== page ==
Demonstrating clearly that not all virtual colonoscopies are equal, the study, published in the December 2003 issue of The New England Journal of Medicine and the American Journal of Roentgenology, found the results found using the Viatronix V3D-Colon system for primary 3D reading to be equal to or better than optical colonoscopy results.
One of the major differentiating factors between the two studies is that Dr Peter Cotton's earlier study was based upon 2D as the primary read while Perry Pickhardt's trial published in the NEJM utilized live 3D as the primary read.
The DOD multi-center trial utilized 1,233 patients as opposed to 615 patients utilized in the recently published study in JAMA (Journal of American Medical Association) conducted by Dr. Peter Cotton. While Dr. Cotton's results have been disappointing, Dr. Perry Pickhardt's results published in NEJM for a much larger patient group are dramatically different. "The study recently published in JAMA was completed in 2001 prior to the time our study began in 2002 and utilized techniques that are outdated," says Dr. Pickhardt. "The main deficiencies in the two are that Dr. Cotton's study relied on primary 2D reading with a lack of oral contrast tagging of barium resulting in poor reading results. Also, it appears that some of the study radiologists were inadequately trained."
The JAMA study reports that the two studies showed "remarkable differences." It further states "that the armed services study [conducted by Dr. Pickhardt] had excellent results." "The combination of electronic cleansing and faster 3-dimensional reconstruction appears promising," concludes the JAMA report.
These features have been available on the Viatronix V3D-Colon system for many years, were used by Dr. Pickhardt's team and led to better outcomes. The Viatronix V3D-Colon technology used in Dr. Pickhardt's NEJM study provides the highest-quality images and the most thorough screening, it offered physicians the most features and greatest ease of use in viewing, manipulating, and examining 100% of the colon to detect and identify polyps, the most common precursor of colon cancer.
In addition, in some cases, V3D-Colon outperformed optical colonoscopy, long considered the "gold standard" of colorectal cancer screening. "After performing a direct comparison of three different virtual colonoscopy systems, we determined that only one system, the Viatronix system, was capable of a primary time efficient 3D reading, which I believe is necessary for sensitive detection of polyps," said Perry J. Pickhardt, M.D., author of the NEJM study, whose credentials include Staff Radiologist for the National Naval Medical Center, Assistant Professor of Radiology for the Uniformed Services University of the Health Sciences, and currently Associate Professor of Radiology at the University of Wisconsin Medical School.
Contrary to the one of the conclusions of the JAMA-published trial, Virtual Colonoscopy has already been proven to be as good as or better than optical colonoscopy. It is readily available for clinical practice today, and there are several training courses being offered by experienced radiologists such as Dr. Perry Pickhardt.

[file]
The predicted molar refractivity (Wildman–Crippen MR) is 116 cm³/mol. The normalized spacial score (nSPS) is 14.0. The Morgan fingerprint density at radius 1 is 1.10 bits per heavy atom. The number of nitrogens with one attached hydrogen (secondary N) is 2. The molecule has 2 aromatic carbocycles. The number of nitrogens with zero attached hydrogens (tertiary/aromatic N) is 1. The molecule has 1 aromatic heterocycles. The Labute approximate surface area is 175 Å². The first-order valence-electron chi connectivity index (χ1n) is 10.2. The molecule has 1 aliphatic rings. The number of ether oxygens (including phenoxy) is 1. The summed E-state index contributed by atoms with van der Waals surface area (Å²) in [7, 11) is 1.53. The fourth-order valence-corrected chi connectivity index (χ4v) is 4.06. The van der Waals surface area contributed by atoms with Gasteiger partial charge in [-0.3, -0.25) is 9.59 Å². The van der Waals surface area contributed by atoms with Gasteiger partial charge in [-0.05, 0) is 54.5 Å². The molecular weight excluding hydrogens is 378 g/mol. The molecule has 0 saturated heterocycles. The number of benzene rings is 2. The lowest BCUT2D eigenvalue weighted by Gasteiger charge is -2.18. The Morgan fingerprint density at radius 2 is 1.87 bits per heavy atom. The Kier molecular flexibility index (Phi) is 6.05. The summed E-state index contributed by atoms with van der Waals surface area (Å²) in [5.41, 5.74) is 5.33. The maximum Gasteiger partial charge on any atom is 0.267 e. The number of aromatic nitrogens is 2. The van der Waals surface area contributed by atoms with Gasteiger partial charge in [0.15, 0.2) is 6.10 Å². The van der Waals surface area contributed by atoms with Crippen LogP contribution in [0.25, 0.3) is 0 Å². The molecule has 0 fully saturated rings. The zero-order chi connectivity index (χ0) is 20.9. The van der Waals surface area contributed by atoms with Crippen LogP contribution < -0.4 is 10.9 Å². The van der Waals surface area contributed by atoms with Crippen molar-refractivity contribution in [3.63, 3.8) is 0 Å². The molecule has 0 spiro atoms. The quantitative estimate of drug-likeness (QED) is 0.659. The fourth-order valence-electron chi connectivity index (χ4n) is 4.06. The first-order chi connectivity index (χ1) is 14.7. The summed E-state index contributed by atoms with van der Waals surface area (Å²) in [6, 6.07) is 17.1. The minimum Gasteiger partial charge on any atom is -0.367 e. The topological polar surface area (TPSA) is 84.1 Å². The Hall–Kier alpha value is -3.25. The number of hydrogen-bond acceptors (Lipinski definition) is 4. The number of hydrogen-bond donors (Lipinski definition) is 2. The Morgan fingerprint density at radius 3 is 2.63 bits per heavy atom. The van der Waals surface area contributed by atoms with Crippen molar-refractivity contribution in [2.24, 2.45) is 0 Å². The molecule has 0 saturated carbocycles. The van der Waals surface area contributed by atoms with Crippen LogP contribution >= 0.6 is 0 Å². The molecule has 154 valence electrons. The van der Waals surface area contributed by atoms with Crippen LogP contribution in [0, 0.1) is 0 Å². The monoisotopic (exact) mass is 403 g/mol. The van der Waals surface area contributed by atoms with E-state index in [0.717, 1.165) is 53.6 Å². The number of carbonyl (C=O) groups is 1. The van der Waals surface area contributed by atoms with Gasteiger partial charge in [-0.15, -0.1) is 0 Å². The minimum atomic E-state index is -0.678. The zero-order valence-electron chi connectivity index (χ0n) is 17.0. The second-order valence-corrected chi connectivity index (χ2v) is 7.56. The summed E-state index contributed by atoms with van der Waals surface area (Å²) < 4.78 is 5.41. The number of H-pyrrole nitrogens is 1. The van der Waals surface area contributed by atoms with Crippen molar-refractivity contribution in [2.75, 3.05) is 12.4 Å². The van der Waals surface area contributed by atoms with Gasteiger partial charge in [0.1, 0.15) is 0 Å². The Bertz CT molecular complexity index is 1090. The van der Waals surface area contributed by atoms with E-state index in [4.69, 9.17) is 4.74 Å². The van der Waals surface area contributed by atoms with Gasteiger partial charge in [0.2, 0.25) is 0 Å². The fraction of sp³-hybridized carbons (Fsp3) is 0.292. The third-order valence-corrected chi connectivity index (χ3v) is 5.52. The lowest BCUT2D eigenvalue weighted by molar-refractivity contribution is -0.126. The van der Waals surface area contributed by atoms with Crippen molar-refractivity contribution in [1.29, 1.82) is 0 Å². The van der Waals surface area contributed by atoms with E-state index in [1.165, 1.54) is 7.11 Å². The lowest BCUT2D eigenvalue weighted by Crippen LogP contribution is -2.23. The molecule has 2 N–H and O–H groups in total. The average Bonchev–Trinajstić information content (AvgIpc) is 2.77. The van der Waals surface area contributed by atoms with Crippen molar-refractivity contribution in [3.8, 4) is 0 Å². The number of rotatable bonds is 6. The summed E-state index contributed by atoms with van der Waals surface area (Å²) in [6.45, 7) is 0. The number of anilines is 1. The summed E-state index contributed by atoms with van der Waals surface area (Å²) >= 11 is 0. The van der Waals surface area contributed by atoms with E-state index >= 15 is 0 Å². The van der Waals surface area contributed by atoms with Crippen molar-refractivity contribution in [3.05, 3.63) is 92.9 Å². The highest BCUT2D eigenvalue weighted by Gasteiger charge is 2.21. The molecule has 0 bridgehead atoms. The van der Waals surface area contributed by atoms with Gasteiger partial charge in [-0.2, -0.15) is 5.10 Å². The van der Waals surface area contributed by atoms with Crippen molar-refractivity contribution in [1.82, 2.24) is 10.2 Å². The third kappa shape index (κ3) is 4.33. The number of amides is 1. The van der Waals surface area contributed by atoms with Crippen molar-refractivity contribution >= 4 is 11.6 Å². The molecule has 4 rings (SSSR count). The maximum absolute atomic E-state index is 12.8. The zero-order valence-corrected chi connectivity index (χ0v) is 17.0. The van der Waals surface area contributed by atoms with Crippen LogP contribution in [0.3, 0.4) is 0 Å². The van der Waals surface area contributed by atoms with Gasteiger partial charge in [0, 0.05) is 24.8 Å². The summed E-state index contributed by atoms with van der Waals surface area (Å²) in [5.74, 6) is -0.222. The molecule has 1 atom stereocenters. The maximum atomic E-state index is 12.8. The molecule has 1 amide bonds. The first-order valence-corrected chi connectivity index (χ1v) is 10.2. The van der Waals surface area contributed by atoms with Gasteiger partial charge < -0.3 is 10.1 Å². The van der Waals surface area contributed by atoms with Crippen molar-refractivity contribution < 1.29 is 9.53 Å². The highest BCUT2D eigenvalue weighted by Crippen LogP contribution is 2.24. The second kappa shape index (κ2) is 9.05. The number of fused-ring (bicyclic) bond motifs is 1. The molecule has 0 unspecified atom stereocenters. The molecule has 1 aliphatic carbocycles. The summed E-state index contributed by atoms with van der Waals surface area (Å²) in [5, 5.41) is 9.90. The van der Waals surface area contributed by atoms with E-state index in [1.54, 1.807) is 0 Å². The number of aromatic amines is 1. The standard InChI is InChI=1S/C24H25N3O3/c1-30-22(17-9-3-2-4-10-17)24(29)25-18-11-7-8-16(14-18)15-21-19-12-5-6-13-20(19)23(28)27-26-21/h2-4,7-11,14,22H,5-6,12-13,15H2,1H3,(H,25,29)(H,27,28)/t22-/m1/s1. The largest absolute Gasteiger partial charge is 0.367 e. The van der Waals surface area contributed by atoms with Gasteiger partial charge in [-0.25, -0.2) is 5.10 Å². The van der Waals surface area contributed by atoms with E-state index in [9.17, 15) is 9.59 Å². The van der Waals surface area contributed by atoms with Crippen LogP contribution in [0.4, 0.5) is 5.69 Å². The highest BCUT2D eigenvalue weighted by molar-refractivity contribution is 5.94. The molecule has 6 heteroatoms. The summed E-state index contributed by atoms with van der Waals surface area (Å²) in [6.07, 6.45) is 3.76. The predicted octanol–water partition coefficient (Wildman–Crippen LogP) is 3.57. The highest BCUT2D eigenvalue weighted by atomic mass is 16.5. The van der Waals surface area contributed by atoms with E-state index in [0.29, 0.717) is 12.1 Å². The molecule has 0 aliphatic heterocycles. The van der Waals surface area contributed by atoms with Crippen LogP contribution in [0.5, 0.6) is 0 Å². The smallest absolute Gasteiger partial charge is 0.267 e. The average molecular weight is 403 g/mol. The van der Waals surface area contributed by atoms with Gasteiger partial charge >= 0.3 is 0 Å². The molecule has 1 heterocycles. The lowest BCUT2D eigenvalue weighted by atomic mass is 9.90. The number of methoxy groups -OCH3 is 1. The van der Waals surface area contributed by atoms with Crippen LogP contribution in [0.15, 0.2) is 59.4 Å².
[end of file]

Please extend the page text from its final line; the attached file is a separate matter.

The NEJM trial proved that radiologists adopting this new procedure with "relatively little prior experience" were successfully able to achieve superior results. This NEJM trial was conducted after the one published in JAMA recently, proving that 3D virtual colonoscopy has improved and can now provide the necessary clinical outcomes. Virtual colonoscopy offers a non-invasive alternative to the traditional optical colonoscopy, which requires that a long, flexible fiber-optic scope be inserted into the rectum and maneuvered up to five feet along the length of the colon. V3D-Colon combines the sophisticated computer imaging of a CT scan with breakthrough medical diagnostic software technology to provide a patient- friendly yet incredibly accurate tool for viewing the colon. With the Viatronix system, a thin rubber tube is inserted only one inch into the rectum in order to distend the colon with carbon dioxide. Then, two 20-second CT scans send the patient's data to a computer system, where the Viatronix preprocessor reconstructs a three-dimensional model of the patient's colon and electronically "cleanses" the data of debris (stool) remnants in the colon. The data is then transmitted to a reading station where physicians can automatically conduct an interactive, three-dimensional "fly through" examination of the patient's colon on the computer screen. "With our V3D-Colon procedure, virtually all of the risk and discomfort of a colonoscopy is eliminated, while, equally important, the physician's ability to visualize polyps is greatly enhanced," says Zaffar Hayat, COO of Viatronix, Inc.
The non-invasiveness of the V3D procedure is itself a benefit to patients, eliminating not only the physical discomfort of a conventional colonoscopy, but also the inherent risk of the colon walls being perforated by the optical scope. Adding to that, however, is the fact that a Viatronix virtual colonoscopy requires no sedation, so patients can resume normal activities immediately after the short 15-minute procedure. Plus, there is no pre-exam fasting or harsh colon-cleansing necessary. Patients simply follow a special low-residue diet of easily digestible foods, accompanied by a pleasant-tasting drink containing a small amount of barium, two days prior to the procedure. The barium enables the system's software to electronically remove any stool remnants from the bowel images, so there is no need for enemas or vigorous laxative purging. For further information regarding Viatronix V3D-Colon, call 1-866-887-4636 or log on to http://www.viatronix.com. Dr. Perry Pickhardt may be contacted at +1-608-263-8969 or by email at [email protected].